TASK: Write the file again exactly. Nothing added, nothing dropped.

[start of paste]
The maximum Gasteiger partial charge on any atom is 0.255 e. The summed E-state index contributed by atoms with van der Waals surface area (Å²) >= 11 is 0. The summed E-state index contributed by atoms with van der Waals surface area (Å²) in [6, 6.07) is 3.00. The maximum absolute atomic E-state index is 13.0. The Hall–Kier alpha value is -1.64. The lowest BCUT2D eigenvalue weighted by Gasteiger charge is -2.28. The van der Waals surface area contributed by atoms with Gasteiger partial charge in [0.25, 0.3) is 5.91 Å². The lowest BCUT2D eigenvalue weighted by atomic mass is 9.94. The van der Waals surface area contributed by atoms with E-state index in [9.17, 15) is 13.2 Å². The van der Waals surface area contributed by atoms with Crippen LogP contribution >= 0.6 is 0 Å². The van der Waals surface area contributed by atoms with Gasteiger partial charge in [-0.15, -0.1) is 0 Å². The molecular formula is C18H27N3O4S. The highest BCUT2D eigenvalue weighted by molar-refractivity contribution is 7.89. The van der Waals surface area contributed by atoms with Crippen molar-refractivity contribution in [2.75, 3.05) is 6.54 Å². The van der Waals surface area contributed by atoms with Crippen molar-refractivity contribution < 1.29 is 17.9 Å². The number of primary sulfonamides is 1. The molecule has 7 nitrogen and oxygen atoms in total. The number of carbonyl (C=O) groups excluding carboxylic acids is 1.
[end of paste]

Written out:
The maximum Gasteiger partial charge on any atom is 0.255 e. The summed E-state index contributed by atoms with van der Waals surface area (Å²) >= 11 is 0. The summed E-state index contributed by atoms with van der Waals surface area (Å²) in [6, 6.07) is 3.00. The maximum absolute atomic E-state index is 13.0. The Hall–Kier alpha value is -1.64. The lowest BCUT2D eigenvalue weighted by Gasteiger charge is -2.28. The van der Waals surface area contributed by atoms with Gasteiger partial charge in [0.25, 0.3) is 5.91 Å². The lowest BCUT2D eigenvalue weighted by atomic mass is 9.94. The van der Waals surface area contributed by atoms with E-state index in [9.17, 15) is 13.2 Å². The van der Waals surface area contributed by atoms with Crippen LogP contribution >= 0.6 is 0 Å². The van der Waals surface area contributed by atoms with Gasteiger partial charge in [-0.15, -0.1) is 0 Å². The molecular formula is C18H27N3O4S. The highest BCUT2D eigenvalue weighted by molar-refractivity contribution is 7.89. The van der Waals surface area contributed by atoms with Crippen molar-refractivity contribution in [2.75, 3.05) is 6.54 Å². The van der Waals surface area contributed by atoms with Crippen molar-refractivity contribution < 1.29 is 17.9 Å². The number of primary sulfonamides is 1. The molecule has 7 nitrogen and oxygen atoms in total. The number of carbonyl (C=O) groups excluding carboxylic acids is 1.